I walked away from the entire organic religion -- for that is what it has become -- almost ten years ago, because it had become absolutely obsessed with distinctions that don't make any difference. Potassium sulphate must be mined rather than manufactured? Across the board opposition to all genetic modification? Seeds must be not only untreated, but certified organic themselves? I could go on.

    That's my own rant, but it isn't the real underlying problem with organic agriculture, which is that all but about 25% of existing organic farmers lack the management ability to pull it off. Successful organic production that actually makes a difference to ecosystem health is incredibly management intensive.

    Of my thousands of inspections, perhaps 5% of the farmers are truly inspiring in their ability to develop and maintain a sustainable organic farm system. Roughly half are essentially organic by neglect. They don't do much of anything, so therefore qualify by virtue of not using any prohibited materials; they are indifferent managers at best.

    The limiting factor in all agricultural success is management, and that's most especially the case for organic systems. The really good farm managers are already cutting back on chemicals and working to build soil organic matter.

    In the end it will be far better to have 90% of all farmers cut their chemical use in half than to have 1% or 2% succeed in eliminating "chemicals" completely. Organic production is a marketing decision far more than it is an agronomic decision..

  • Allen

    Mentioning water subsidies.... is there anything about buy local or organic that addresses water use and irrigation? Curious given the comments about buying local causing problems. Like if I bought a lovely Carlson Vineyards T-Rex Lemberger (http://www.carlsonvineyards.com/wines.cfm?ID=5) from just up over "the hill" here in Colorado would that be good because it's "local" or bad because of all the irrigation required to grow grapes on the high desert?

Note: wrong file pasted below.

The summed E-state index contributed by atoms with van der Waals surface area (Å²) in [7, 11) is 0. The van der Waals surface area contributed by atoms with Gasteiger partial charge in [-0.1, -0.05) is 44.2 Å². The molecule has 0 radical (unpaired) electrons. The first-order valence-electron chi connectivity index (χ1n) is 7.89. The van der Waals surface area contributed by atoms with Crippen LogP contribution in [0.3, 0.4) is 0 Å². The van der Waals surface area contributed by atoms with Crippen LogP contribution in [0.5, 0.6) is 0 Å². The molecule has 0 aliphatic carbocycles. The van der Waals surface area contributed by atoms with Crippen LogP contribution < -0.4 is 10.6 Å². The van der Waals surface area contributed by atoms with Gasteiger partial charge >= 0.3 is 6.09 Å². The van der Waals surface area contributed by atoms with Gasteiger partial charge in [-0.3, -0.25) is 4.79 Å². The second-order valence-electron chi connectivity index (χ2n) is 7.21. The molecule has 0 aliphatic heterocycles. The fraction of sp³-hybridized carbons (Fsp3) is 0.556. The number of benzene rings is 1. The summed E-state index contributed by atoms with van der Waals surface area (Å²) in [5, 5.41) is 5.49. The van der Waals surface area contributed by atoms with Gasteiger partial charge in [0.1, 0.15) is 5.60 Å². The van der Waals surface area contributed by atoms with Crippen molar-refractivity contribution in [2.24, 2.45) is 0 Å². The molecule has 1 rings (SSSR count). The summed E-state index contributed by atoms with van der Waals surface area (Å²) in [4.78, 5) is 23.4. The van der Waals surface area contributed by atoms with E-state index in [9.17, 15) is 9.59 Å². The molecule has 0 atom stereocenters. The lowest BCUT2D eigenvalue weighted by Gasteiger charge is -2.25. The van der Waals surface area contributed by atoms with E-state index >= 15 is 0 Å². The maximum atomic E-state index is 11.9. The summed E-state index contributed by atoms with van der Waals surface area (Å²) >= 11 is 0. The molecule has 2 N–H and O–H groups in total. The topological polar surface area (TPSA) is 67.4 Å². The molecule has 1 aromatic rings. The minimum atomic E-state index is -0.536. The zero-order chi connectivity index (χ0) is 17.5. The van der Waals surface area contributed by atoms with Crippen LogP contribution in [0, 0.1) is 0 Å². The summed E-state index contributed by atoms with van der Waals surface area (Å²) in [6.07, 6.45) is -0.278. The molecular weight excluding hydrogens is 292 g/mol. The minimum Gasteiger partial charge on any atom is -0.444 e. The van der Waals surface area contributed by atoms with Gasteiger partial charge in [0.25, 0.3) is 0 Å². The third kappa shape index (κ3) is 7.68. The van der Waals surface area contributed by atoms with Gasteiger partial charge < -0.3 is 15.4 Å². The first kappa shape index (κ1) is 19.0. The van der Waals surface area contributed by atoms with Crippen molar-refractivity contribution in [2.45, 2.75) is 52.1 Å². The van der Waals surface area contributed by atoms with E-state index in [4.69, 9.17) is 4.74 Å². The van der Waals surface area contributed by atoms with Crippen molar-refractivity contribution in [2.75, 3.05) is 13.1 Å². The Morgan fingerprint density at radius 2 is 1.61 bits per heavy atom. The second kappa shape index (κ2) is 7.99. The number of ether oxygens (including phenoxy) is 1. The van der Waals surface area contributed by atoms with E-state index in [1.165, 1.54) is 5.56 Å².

• s

    Warren: thought you would be interested in this article,
    Freeman Dyson, The Civil Heretic on Climate Control
    http://www.nytimes.com/2009/03/29/magazine/29Dyson-t.html?_r=1&hp=&pagewanted=all

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  • epobirs

    The hard-core greenies are much easier to understand if you appreciate that their plans call for the elimination of at least 75% of the population. They're like a lot of wannabe dictators of the past in their belief that a perfect world can be had by eliminating most of those annoying people.

  • Les

    Much is made about the obesity rates of the US compared to places like Europe, one correlating factor that doesn't get much scrutiny is how ubiquitous Corn Sweetners are in American local food production. Why do we use so much corn in our processed foods? Tariffs and protectionism.

    Sugar does not grow very well in North America, this makes local sugar more expensive than sugar grown in the tropics. So... we have tariffs in place to raise the price of imported sugar to at or above the level of home-grown sugar. Problem is that local sugar is still expensive, because sugar cane doesn't grow well here.. but Corn grows really well, and can be processed into something that can kinda.. sorta.. almost serve as a passable substitute for cane sugar.

    I wonder how obesity rates might be affected if those sugar tariffs went-away.

  • http://wwwdammit.blogspot.com td

    There are crucial errors in Borlaug's reasoning. He's right that roughly 80 million tons of N are currently used to grow our food annually but he is absolutely wrong in assuming that is a baseline requirement. Synthetic N is a salt and as such massive quantities of it degrade soil over time requiring ever greater amounts to achieve the same results. His rambling also seems to assume further that our fertilizer usage is based on the requirements of an efficient ag market producing only what is essential for our survival. This is of course laughable as anyone familiar with the term "Farm Bill" can attest. There are any number of reasons one may or may not choose to grow or purchase organic food but Borlaug has hit upon exactly none of them.